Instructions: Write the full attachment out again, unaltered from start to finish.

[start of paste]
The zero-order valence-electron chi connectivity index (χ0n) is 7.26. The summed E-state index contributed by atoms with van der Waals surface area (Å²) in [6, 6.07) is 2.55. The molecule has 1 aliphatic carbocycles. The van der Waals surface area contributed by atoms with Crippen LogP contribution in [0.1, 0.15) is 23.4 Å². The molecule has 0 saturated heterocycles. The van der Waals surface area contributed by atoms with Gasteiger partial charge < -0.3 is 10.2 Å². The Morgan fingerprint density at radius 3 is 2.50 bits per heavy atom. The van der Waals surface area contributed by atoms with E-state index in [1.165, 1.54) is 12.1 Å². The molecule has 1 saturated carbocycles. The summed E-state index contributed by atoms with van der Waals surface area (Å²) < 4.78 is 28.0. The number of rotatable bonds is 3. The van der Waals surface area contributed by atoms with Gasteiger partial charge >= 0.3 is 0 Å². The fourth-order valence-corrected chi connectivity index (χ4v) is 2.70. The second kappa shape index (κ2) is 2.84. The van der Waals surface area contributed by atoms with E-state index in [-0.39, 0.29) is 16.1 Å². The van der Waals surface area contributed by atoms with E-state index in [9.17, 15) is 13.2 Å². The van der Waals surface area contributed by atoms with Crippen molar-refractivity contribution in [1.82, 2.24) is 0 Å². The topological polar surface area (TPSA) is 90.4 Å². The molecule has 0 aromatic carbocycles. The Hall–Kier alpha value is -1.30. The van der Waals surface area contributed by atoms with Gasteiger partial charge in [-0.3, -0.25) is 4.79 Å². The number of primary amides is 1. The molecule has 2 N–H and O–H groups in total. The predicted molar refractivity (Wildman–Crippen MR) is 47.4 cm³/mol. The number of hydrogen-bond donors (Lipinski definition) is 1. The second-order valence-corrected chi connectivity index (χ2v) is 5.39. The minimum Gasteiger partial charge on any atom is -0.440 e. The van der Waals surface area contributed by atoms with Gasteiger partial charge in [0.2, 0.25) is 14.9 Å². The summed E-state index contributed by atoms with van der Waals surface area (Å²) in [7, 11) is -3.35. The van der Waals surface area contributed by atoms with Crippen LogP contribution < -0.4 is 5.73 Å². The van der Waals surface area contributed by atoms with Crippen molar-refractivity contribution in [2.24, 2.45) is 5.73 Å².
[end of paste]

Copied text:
The zero-order valence-electron chi connectivity index (χ0n) is 7.26. The summed E-state index contributed by atoms with van der Waals surface area (Å²) in [6, 6.07) is 2.55. The molecule has 1 aliphatic carbocycles. The van der Waals surface area contributed by atoms with Crippen LogP contribution in [0.1, 0.15) is 23.4 Å². The molecule has 0 saturated heterocycles. The van der Waals surface area contributed by atoms with Gasteiger partial charge < -0.3 is 10.2 Å². The Morgan fingerprint density at radius 3 is 2.50 bits per heavy atom. The van der Waals surface area contributed by atoms with E-state index in [1.165, 1.54) is 12.1 Å². The molecule has 1 saturated carbocycles. The summed E-state index contributed by atoms with van der Waals surface area (Å²) < 4.78 is 28.0. The number of rotatable bonds is 3. The van der Waals surface area contributed by atoms with Gasteiger partial charge >= 0.3 is 0 Å². The fourth-order valence-corrected chi connectivity index (χ4v) is 2.70. The second kappa shape index (κ2) is 2.84. The van der Waals surface area contributed by atoms with E-state index in [-0.39, 0.29) is 16.1 Å². The van der Waals surface area contributed by atoms with E-state index in [9.17, 15) is 13.2 Å². The van der Waals surface area contributed by atoms with Crippen molar-refractivity contribution in [1.82, 2.24) is 0 Å². The topological polar surface area (TPSA) is 90.4 Å². The molecule has 0 aromatic carbocycles. The Hall–Kier alpha value is -1.30. The van der Waals surface area contributed by atoms with Gasteiger partial charge in [-0.3, -0.25) is 4.79 Å². The number of primary amides is 1. The molecule has 2 N–H and O–H groups in total. The predicted molar refractivity (Wildman–Crippen MR) is 47.4 cm³/mol. The number of hydrogen-bond donors (Lipinski definition) is 1. The second-order valence-corrected chi connectivity index (χ2v) is 5.39. The minimum Gasteiger partial charge on any atom is -0.440 e. The van der Waals surface area contributed by atoms with Gasteiger partial charge in [0.2, 0.25) is 14.9 Å². The summed E-state index contributed by atoms with van der Waals surface area (Å²) in [7, 11) is -3.35. The van der Waals surface area contributed by atoms with Crippen LogP contribution < -0.4 is 5.73 Å². The van der Waals surface area contributed by atoms with Crippen molar-refractivity contribution in [2.24, 2.45) is 5.73 Å².